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Learning through disruption: rebuilding primary education using local knowledge - Information sheet

A team of researchers from the UCL Institute of Education are investigating how parents, pupils and staff in primary schools in different parts of England have coped with and adapted to education during COVID, and their hopes for the future. We are particularly interested in understanding:

  • the dilemmas that the crisis created for schools and families in different places
  • how staff, students and families have adapted to teaching and learning in new ways during the pandemic, and any challenges or opportunities that has led to
  • any key messages from this experience that are worth remembering for the future as school life begins to return to normal.  
  • any additional support that participants think might be most useful as education goes forward now.

We will be conducting case studies in English primary schools in five different regions. Each case study will include interviews with headteachers, teachers and support staff, parents and pupils. By collecting a range of information and talking to different people, we will build up a picture of how priorities may have changed over the pandemic and what matters most in each setting now.

Who is carrying out the research?

The Principal Investigator for this project is Professor Gemma Moss. Other members of the research team are Dr Alice Bradbury, Dr Sam Duncan, Dr Annette Braun and Dr Rachael Levy. The research study has been approved by the UCL Research Ethics Committee. The IOE is a world-leading specialist institute focused on education and social science research and is at the forefront of current research to understand how the COVID-19 crisis is having an impact on teachers, parents and children. This is a time-critical project funded by UK Research and Innovation.

Why are we doing this research?

We hope that by listening to local experiences and reflections we can build up a clearer picture of common dilemmas, and the different ways in which school staff, parents and pupils have tried to solve them. We will use our findings to contribute to public debate on how the monies committed to the Education Recovery fund (so far £1.3 billion) can best be spent on supporting schools and families going forward.

We recognise that schools across England will have experienced the impact of Covid in different ways. By interviewing staff, parents and pupils in different schools we hope to understand how the pandemic has affected specific school communities, and therefore build a picture across the case study schools that reflects and acknowledges the individual stories within each school.

Interviewing participants

Interviews will be conducted by telephone or online interview at a time of participants’ choosing, using a secure platform. This will take between 30 and 45 minutes. We will ask a number of questions based on the topics we have outlined above. With their permission, the interview will be audio-recorded and then transcribed into a written record by a professional transcription company; this will then be stored anonymously.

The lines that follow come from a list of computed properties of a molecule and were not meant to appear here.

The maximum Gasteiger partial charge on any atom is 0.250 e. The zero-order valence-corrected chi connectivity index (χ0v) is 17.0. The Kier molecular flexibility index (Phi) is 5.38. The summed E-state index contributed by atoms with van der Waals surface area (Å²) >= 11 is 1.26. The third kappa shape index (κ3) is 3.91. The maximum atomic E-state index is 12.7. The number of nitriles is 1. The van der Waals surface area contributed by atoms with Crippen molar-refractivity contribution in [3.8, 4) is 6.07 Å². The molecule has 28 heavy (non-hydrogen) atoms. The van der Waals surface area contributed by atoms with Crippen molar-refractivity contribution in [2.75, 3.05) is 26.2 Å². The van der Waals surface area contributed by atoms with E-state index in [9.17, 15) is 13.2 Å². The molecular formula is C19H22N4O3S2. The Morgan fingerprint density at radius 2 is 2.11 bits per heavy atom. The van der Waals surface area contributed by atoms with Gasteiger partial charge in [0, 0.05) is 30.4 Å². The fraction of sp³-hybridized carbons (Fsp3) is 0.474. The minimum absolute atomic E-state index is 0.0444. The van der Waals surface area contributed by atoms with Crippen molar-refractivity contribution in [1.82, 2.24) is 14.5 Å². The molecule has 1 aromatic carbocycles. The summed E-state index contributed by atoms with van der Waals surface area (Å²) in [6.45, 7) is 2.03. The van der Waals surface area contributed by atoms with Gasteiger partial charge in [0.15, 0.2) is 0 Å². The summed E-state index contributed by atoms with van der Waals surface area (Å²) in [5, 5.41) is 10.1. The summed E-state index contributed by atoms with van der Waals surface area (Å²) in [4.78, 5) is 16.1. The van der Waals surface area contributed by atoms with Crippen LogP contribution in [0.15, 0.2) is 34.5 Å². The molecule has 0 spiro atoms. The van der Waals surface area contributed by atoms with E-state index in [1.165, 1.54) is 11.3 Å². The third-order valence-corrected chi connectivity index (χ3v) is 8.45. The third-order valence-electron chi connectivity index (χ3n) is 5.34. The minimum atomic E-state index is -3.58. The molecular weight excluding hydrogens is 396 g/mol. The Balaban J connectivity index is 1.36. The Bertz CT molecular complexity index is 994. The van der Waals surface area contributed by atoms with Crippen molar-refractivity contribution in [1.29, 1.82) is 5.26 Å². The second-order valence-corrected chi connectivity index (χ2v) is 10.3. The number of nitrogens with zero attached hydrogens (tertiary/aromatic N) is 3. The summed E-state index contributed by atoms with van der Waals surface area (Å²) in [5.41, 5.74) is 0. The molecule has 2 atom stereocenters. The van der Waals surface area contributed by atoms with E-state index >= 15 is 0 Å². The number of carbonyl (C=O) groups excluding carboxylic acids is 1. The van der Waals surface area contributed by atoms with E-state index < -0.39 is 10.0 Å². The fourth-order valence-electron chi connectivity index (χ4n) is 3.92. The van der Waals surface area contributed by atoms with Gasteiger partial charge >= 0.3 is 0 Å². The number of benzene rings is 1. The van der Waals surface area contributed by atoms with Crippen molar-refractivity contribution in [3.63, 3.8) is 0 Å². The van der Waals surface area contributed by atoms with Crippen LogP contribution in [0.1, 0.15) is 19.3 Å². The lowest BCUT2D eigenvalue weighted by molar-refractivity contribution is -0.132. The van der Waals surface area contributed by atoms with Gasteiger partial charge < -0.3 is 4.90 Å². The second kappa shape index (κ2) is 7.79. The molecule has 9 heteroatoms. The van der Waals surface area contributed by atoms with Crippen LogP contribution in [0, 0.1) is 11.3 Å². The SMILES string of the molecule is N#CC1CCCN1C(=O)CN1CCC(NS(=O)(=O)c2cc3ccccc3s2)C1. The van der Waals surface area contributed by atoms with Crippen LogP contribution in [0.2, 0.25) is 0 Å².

Will anyone know who has been involved?

Any details that might reveal the identity of participants or their schools will be omitted from the interview transcript and from quotation in any outputs from the project. The school will not know who has agreed to be interviewed. Anyone willing to be interviewed will click on a link to a contact survey at UCL and their details will be kept securely.

Could there be problems for participants taking part?

We recognise that the situations in which schools have operated during Covid-19 may have included some distressing moments. The main focus of this interview will be on how education changed in the different circumstances that COVID has produced. We will want to ask what participants made of those changes, how they adapted to them and the things they miss or are most looking forward to as schools get back to more normal conditions.  If participants were to experience any distress, we will stop or pause the interview at any time and we can also provide appropriate links to support.

What will happen to the results of the research?

The findings will be collated into a report to be published in July/August 2021, and may be used in other project publications and publicity. Following this, the findings may be written up in academic publications. All reporting will be fully anonymised and copies of the report will be available on request. The data collected will be stored on a secure password-protected network, for up to ten years, in line with UCL’s data retention policy. Only the research team will have access to the data.

Data Protection Privacy Notice

The data controller for this project will be University College London (UCL). The UCL Data Protection Office provides oversight of UCL activities involving the processing of personal data, and can be contacted at data-protection@ucl.ac.uk. UCL’s Data Protection Officer can also be contacted at data-protection@ucl.ac.uk. Further information on how UCL uses participant information can be found here.

The lawful basis that will be used to process your personal data are: ‘Public task’ for personal data and’ Research purposes’ for special category data. Your personal data will be processed so long as it is required for the research project. We will anonymise or pseudonymise the personal data you provide, and will endeavour to minimise the processing of personal data wherever possible.

If you are concerned about how your personal data is being processed, or if you would like to contact us about your rights, please contact UCL in the first instance at data-protection@ucl.ac.uk.

Thank you for your interest in this research. If you have any questions please contact Professor Gemma Moss on gemma.moss@ucl.ac.uk